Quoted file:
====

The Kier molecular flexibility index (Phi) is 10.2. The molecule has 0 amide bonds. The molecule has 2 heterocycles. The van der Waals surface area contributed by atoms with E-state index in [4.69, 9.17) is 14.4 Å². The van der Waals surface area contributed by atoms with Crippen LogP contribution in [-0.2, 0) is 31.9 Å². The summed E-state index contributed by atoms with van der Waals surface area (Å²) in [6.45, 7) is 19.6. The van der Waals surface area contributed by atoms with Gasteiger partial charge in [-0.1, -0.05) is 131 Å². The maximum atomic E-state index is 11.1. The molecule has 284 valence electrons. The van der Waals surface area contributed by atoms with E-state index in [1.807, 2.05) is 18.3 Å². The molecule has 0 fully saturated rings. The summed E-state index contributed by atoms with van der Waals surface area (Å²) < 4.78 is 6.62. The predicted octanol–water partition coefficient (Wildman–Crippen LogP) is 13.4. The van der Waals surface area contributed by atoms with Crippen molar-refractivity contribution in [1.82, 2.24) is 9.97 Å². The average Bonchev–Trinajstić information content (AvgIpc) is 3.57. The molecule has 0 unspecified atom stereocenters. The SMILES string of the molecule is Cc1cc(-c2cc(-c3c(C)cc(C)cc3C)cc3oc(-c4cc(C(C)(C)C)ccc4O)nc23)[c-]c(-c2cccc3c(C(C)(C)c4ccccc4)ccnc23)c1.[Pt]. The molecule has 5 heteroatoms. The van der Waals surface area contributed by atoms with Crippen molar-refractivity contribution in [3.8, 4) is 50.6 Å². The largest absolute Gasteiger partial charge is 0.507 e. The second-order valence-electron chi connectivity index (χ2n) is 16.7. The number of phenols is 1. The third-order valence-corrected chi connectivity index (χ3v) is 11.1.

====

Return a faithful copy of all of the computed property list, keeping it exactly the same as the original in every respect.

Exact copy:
The Kier molecular flexibility index (Phi) is 10.2. The molecule has 0 amide bonds. The molecule has 2 heterocycles. The van der Waals surface area contributed by atoms with E-state index in [4.69, 9.17) is 14.4 Å². The van der Waals surface area contributed by atoms with Crippen LogP contribution in [-0.2, 0) is 31.9 Å². The summed E-state index contributed by atoms with van der Waals surface area (Å²) in [6.45, 7) is 19.6. The van der Waals surface area contributed by atoms with Gasteiger partial charge in [-0.1, -0.05) is 131 Å². The maximum atomic E-state index is 11.1. The molecule has 284 valence electrons. The van der Waals surface area contributed by atoms with E-state index in [1.807, 2.05) is 18.3 Å². The molecule has 0 fully saturated rings. The summed E-state index contributed by atoms with van der Waals surface area (Å²) < 4.78 is 6.62. The predicted octanol–water partition coefficient (Wildman–Crippen LogP) is 13.4. The van der Waals surface area contributed by atoms with Crippen molar-refractivity contribution in [1.82, 2.24) is 9.97 Å². The average Bonchev–Trinajstić information content (AvgIpc) is 3.57. The molecule has 0 unspecified atom stereocenters. The SMILES string of the molecule is Cc1cc(-c2cc(-c3c(C)cc(C)cc3C)cc3oc(-c4cc(C(C)(C)C)ccc4O)nc23)[c-]c(-c2cccc3c(C(C)(C)c4ccccc4)ccnc23)c1.[Pt]. The molecule has 5 heteroatoms. The van der Waals surface area contributed by atoms with Crippen molar-refractivity contribution in [3.8, 4) is 50.6 Å². The largest absolute Gasteiger partial charge is 0.507 e. The second-order valence-electron chi connectivity index (χ2n) is 16.7. The number of phenols is 1. The third-order valence-corrected chi connectivity index (χ3v) is 11.1.